In the Chalcolithic Age, life continued in the pit houses dug into the Neolithic layers. Houses in the Chalcolithic Age were half buried in the ground, simple round or oval huts built with braided branches. Chalcolithic people constructed their houses in the 6 to 8 meter oval pits hollowed out 1 meter deep into the Neolithic layers. The centers of these pits contain stone piles that are often correlated with architectural infrastructure. Moreover, the hollowed floor was filled with tree branches and grass. No remains were found indicating wooden material in housing architecture, which might be the result of natural decomposition over time.
Flaked Stone Disks and Terracotta Seals
As the concept of personal belonging grew stronger, people felt the need to supervise production. There are two specific findings in Yeşilova Höyük, possibly correlated to such control mechanisms. The first of these is a flaked stone disk unearthed in a workshop. While the exact function of the disk is yet to be discovered, it was likely part of the control mechanism on production size and used to estimate production amount. The other significant findings are the terracotta seals. Rectangular, oval or round terracotta seals reflect various figures, such as labyrinth, spiral, chain, braid, flower, and particularly the sun. Based on archaeological and ethnographic data, experts speculate that these seals were used as identifiers on bread or baskets, as decoration or in pottery or to identify herd animals. These flaked stone disks or terracotta seals might have been a sort of record to monitor production or to identify belongings. Estimated to date back 8,000 years, these findings provide substantial clues to contemporary social and economic life.
Anatolian Leopard and Yeşilova Höyük
Yeşilova contains archaeological evidence of a panther subspecies of which there are no other existing traces. Commonly known as Anatolian Leopard, this big cat lived all across Anatolia, including the vicinity of İzmir, during the Prehistoric Period. The Panthera Pardus Tulliana is a subspecies of the Persian Leopard, a common inhabitant of the Middle East and Anatolia. A significant figure of Neolithic fauna, the creature appears on pottery unearthed in Yeşilova, in the layer dated to 6000 to 5730 B.C. Pieces of a larger cube and a smaller red pot both show a leopard figure in a walking position. The spots on long-tailed leopard figures were filled in with white paste. On a piece of pottery is a leopard figure with lines drawn in as feet, though the head and the tip of the tail are missing. Another piece of pottery, on the other hand, depicts the head with an open mouth and eyes of small holes. Both pieces realistically depict the leopard.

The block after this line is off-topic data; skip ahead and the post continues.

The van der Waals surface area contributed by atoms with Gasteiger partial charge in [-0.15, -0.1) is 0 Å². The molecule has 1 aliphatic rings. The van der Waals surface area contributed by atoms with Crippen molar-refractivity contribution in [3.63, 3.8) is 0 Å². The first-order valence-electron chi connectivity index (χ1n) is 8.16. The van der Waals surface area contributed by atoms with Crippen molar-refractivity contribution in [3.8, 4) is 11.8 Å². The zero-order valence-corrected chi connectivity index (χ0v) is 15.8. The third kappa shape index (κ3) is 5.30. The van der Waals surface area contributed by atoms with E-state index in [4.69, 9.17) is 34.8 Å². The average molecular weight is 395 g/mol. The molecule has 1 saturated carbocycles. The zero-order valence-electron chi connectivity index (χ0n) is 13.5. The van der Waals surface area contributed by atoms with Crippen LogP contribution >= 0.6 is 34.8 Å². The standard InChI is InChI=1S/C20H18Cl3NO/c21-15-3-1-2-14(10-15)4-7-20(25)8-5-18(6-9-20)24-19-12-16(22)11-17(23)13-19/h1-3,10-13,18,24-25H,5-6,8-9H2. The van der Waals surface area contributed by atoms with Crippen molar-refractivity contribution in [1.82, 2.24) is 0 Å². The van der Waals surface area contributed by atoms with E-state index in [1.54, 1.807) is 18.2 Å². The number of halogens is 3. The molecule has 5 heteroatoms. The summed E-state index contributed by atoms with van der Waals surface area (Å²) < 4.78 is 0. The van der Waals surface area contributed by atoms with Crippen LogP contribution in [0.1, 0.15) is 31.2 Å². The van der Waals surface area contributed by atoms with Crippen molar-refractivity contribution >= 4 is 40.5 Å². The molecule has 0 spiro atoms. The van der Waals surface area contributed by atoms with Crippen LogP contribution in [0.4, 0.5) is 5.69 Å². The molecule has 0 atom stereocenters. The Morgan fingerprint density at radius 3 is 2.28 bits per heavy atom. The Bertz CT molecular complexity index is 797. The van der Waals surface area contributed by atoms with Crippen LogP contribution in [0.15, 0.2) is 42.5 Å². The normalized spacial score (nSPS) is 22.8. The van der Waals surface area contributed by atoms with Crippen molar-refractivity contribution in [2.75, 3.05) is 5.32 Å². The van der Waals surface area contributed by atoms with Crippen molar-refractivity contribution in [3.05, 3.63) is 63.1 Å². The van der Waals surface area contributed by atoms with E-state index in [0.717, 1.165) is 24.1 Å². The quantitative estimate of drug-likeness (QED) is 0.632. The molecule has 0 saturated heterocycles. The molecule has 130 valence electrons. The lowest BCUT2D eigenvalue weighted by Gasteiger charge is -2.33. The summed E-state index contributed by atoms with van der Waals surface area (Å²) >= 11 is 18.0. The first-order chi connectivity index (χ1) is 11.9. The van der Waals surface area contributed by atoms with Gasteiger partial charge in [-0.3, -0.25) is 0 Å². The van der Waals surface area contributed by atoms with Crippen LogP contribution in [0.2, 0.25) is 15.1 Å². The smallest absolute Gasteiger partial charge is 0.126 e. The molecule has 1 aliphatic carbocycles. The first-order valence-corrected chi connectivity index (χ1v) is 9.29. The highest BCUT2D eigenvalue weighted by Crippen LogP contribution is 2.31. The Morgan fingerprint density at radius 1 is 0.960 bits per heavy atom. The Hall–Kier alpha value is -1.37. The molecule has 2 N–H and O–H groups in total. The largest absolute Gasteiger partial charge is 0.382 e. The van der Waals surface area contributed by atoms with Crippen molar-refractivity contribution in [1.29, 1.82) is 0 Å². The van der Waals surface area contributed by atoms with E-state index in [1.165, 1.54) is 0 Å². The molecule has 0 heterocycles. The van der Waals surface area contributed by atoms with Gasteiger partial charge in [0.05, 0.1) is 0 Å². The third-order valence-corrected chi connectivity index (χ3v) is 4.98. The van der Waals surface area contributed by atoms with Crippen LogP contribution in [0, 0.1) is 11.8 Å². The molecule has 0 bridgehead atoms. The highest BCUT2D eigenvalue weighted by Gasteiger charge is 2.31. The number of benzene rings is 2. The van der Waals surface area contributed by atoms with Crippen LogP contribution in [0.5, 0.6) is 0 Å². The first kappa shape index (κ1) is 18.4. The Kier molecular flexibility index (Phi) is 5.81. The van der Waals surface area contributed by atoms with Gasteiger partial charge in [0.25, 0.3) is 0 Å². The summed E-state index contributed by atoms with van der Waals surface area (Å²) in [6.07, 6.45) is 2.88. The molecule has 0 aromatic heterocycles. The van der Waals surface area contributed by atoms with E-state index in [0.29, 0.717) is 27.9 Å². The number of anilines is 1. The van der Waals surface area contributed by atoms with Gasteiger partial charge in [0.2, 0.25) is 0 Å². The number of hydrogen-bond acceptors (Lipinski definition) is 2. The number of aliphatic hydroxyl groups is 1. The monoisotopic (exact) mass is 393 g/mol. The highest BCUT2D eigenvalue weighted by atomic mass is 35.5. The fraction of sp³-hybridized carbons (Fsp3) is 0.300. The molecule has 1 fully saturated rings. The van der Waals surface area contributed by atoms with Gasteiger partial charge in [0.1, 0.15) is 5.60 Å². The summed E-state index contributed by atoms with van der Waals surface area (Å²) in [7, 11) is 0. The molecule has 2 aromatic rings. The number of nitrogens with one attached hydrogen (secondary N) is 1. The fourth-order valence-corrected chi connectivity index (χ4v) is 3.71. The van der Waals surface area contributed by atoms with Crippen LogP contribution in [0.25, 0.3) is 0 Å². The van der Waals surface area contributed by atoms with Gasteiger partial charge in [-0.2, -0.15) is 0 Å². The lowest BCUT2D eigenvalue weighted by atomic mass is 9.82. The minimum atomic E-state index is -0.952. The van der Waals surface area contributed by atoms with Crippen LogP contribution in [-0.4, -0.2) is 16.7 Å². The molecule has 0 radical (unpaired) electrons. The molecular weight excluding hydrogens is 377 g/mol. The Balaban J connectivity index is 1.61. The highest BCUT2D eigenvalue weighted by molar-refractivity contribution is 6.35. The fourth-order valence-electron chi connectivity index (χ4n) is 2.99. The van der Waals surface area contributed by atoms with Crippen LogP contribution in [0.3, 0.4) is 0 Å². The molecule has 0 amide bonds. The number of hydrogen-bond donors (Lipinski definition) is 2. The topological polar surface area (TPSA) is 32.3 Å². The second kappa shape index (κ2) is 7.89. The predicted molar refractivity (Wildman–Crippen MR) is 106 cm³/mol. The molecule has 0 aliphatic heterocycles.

The leopard figure drawn on ceramics, thought to be special-use pots, shed light on the beliefs during the period. They are thought to be sacred to inhabitants, similar to contemporary pots depicting the mother goddess. People might have depicted leopards to pray for no harm to themselves or their herds. These figures reflect people’s fears, faith, and spirituality, and point to their animism belief system. A substantial piece in the rich Neolithic symbol inventory and a reflection of contemporary culture, the leopard is believed to be a sacred animal that was honored by the people.
Having roamed these lands for 8,000 years, the Anatolian Leopard has not been observed in İzmir or its surroundings since the 1940s, when the last of this carnivore that is an inherent part of the natural history of İzmir was seen. Currently considered extinct due to lack of evidence of their current existence, two specimens are exhibited in the General Zoology Gallery of the Natural History Museum within Ege University to represent İzmir’s fauna during the Prehistoric Period. Leopard bones found not only in Yeşilova Höyük, but also in nearby Neolithic settlements including Ulucak and Çukuriçi Höyük, provide evidence of their existence during the Prehistoric Period.